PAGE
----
Sunday, May 25, 2014

May Gratitudes

may 9, 2014 gratitude, gallery juana
tomato plant and shadows
I am trying to grow plants inside as our rental has no gated garden area outside to keep the deer out.  I like having the deer come by, so I don't mind going without a garden area.  Inside, I've got a cherry tomato plant, a holly hock plant, sweet peas and some basil.  Have you ever tried growing vegies or flowers inside?  Which ones worked for you?   My jasmine plants do well, and now I am trying vegies.

may 22, 2014 gratitude, gallery juana
married trees
I've been running this trail for a year now, and I am still discovering treasures along the way.  This week I saw this tree with two trunks joined at the base.  I stopped to take a closer look when I  realized they were actually two different trees that had grown side by side eventually becoming one at the base but remaining as two in their trunks.

may 24 2014 gratitude, gallery juana
Yesterday my husband and I rode our bicycles to the a quiet beach that is used mostly for fishing and boat launching.    There were some steep hills but the views were worth the climb.  We sat on the driftwood and had a picnic.  On the way back, I bought a Nasturtium plant from a roadside stall.  Once this has flowers, I will put it outside for the hummingbirds.

joining sunday sketches

Saturday, May 17, 2014

dragonfly, gratitudes and newspaper collages

kawaru I linocut by gallery juana
kawaru I in orange, linocut, 5 x 7

Last month I completed two linoleum blocks (my dragonfly and circles) and printed some two-color prints. I named this series Kawaru

Kawaru means change in Japanese and the circles remind me that life evolves continually. In Japanese and Native American cultures, dragonflies symbolize renewal, courage, strength, swiftness and activity.

is it real?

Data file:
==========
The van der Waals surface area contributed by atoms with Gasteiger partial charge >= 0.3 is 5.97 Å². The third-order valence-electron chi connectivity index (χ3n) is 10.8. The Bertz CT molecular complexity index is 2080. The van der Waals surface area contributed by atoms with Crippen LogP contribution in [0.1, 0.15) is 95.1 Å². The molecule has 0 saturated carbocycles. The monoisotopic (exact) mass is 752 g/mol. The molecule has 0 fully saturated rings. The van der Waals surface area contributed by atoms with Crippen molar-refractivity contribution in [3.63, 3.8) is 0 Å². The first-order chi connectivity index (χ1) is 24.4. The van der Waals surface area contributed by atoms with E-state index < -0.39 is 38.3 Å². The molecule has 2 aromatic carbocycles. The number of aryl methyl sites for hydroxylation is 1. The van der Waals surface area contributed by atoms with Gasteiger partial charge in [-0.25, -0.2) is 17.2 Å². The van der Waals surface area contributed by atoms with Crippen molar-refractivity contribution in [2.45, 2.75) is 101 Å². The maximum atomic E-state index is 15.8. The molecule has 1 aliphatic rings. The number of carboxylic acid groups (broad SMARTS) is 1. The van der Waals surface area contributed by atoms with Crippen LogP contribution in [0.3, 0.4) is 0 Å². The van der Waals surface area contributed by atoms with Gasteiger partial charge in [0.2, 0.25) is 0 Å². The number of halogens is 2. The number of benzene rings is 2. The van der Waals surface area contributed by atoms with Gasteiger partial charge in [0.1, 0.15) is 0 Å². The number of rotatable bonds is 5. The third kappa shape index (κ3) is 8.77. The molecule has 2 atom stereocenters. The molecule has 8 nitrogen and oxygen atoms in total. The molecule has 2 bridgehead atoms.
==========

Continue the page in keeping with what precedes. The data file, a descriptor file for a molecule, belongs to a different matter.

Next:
pen portrait and newspaper cuttings collage

Last month, on account of being completely focused on my fake journal, my other on-going projects got temporarily dropped. One project is more like a pastime and involves working in a ledger that I bought at the second-hand store. I take newspaper cuttings and collage along with pen drawings inspired by people seen in the newspaper.

cut here journal page by gallery juana
cut here, hand in colored pencil

This week I added some more gratitude notes and sketches: working on my bicycle, watching a deer graze just beyond my patio, noting several flowers on my cherry tomato plants, deep shadows in my art room from the flood of sunlight coming in, cut tulips and a seashell from my husband.

tulip sketch

shell gratitude

Hope everyone is having a good weekend. Sending out healing hugs to Alexandra at Sunday Sketches.

Saturday, May 10, 2014


possibilities, wip1
Possibilities I, collage, wip

We know what we are, but not what we may be.
― William Shakespeare

possibilities, wip2
Possibilities I, collage, wip

Last week I started an online course studying the brain and was introduced to a book written by Jean-Dominique Bauby, The Diving Bell and The Butterfly.  At 43, he became permanently paralyzed with locked-in syndrome and only able to communicate by blinking his left eye.  He wrote the aforementioned book while in that paralyzed state.

possibilities, wip3
Possibilities I, work in progress

My diving bell becomes less oprressive, and my mind takes flight like a butterfly.
There is so much to do.
Jean-Dominique Bauby,The Diving Bell and The Butterfly

Possibilities, collage, 6 x 6